BY DANIELLE LOWREY
It’s January 2021, and I’m walking into my first college class. Like a good student, I have my prescribed textbooks in hand. My older sister of ten years had warned me ahead of time that most of my learning would be done in the textbook.
Imagine my surprise when the professor told us we wouldn’t be using the books. I thought it might just be a one-off. Perhaps that class, in particular, was just weird, but as time went on, I realized I hardly used my textbooks at all.
The “textbooks” I did use were nothing more than a system to quiz and test me over the content of the class, and they weren’t even real textbooks. I purchased codes to have access to an online learning platform. I paid for a class, and then I paid for the learning platform I would be learning on.
According to the U.S. Public Interest Research Group, the average college student spends $1,200 on textbooks each year. That’s a lot of money to spend on something I will never use again.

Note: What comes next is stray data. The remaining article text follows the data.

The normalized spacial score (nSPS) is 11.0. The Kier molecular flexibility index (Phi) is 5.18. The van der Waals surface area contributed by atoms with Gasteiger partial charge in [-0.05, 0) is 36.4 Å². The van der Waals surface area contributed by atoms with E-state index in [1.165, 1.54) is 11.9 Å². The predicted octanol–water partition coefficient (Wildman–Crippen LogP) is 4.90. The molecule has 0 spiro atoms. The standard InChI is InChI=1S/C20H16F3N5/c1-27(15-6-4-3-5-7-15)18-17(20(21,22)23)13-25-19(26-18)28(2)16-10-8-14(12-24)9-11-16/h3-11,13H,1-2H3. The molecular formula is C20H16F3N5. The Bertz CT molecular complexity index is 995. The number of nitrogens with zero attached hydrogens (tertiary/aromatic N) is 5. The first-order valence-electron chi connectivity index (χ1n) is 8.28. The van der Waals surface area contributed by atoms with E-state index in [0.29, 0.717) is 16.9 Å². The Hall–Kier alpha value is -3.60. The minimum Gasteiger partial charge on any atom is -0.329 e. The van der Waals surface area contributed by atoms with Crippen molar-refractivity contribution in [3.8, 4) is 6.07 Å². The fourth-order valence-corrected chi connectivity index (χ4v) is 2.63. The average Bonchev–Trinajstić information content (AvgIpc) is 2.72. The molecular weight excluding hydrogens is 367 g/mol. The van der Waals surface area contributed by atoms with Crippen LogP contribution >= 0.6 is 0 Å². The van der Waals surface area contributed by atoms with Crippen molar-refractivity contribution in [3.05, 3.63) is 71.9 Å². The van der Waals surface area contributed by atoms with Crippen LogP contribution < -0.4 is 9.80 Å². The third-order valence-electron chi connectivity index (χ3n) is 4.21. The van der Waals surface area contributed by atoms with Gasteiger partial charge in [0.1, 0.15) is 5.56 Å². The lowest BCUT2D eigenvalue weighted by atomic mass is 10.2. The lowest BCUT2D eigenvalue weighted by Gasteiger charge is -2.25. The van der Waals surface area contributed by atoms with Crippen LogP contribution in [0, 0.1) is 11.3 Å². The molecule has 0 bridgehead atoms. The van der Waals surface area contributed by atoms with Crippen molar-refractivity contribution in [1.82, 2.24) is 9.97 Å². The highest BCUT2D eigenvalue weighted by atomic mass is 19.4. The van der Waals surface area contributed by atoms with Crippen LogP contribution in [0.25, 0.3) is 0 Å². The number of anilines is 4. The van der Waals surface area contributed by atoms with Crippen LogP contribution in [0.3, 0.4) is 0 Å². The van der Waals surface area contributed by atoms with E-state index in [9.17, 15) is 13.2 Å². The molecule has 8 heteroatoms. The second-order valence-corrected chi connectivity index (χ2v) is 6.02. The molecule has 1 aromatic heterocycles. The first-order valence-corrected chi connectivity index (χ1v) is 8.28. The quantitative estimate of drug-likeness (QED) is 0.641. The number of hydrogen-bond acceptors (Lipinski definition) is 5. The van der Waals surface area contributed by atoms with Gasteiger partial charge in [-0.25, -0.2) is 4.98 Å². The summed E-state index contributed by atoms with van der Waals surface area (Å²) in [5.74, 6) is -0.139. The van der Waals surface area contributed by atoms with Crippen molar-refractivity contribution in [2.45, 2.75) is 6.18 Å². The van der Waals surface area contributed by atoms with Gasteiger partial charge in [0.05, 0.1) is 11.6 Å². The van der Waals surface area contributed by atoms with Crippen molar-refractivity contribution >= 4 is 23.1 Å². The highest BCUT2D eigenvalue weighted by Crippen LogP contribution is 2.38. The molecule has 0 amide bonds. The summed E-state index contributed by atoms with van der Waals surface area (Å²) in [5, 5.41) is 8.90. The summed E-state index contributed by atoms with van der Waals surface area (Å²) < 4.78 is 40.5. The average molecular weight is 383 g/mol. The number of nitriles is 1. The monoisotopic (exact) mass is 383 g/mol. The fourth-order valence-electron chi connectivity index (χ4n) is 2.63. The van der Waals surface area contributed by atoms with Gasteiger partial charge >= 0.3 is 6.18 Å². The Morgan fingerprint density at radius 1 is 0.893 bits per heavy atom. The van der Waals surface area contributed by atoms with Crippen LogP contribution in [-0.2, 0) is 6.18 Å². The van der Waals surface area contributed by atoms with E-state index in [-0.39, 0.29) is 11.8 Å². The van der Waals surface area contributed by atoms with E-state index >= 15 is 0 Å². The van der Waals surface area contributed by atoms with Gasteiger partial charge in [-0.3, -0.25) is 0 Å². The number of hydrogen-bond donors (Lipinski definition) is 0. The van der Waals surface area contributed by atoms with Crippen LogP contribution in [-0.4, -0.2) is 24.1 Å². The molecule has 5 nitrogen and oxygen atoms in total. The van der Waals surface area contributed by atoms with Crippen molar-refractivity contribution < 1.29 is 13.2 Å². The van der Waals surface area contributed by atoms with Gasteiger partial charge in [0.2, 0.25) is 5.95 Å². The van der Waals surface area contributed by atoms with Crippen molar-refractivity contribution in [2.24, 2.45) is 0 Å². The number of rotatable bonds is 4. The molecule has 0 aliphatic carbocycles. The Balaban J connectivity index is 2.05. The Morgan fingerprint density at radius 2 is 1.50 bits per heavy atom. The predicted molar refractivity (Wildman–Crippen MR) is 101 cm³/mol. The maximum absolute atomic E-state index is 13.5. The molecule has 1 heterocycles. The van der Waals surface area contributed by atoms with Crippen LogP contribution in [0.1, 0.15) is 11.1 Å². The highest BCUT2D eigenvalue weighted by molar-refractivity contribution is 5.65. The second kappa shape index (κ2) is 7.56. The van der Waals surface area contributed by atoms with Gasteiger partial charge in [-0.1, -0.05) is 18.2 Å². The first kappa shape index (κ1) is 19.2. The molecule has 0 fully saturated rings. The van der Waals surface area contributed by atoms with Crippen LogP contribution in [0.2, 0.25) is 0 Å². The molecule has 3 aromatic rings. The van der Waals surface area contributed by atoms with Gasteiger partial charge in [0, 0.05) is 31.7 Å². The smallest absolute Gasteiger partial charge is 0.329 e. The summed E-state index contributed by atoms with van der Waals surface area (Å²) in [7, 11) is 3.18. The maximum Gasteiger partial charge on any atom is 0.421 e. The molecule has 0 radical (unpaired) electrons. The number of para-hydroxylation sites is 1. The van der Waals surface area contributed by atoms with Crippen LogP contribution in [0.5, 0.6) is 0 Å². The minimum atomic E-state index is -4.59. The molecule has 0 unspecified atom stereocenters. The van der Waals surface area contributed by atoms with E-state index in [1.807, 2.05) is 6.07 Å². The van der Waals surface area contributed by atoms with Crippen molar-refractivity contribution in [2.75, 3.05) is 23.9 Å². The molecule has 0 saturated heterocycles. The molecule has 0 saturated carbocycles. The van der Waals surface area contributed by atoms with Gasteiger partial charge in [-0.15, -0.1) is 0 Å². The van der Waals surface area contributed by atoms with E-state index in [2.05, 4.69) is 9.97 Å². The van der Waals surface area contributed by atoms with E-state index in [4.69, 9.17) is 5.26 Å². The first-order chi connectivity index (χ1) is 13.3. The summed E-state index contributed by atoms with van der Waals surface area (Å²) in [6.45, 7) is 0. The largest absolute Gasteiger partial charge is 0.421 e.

Sure, I can resell the physical textbooks and make some of that money back, but only under the right circumstances.
While my sister may have had physical textbooks when she went through college, by the time I came around, most of my professors were assigned e-books and learning platforms. Once that class is over, the book is useless. I’ll only have access to these books for a set amount of time (normally six months).
On top of that, the textbook was hardly the reason for purchasing online access. We purchased it for tutorial videos, problem examples and online quizzes.
Students are already having a hard time trying to figure out how to pay for college classes. Now we don’t just pay for college classes, we pay for the source our professors will use to grade us. In some classes, online learning is all there is. In place of lectures, it’s videos within the learning platform. Instead of taking notes, we go through examples online on our own.
College has been, and probably always will be, a learning experience in which students rely on teaching themselves a majority of the curriculum, but I can’t help but think this is such a waste of money.
Why should we have to pay for a class within a class? Bring back the physical textbooks and professor lectures. Don’t make us pay for a class when we’re just going to pay more to learn online. College is expensive enough. Don’t make it more expensive out of convenience.
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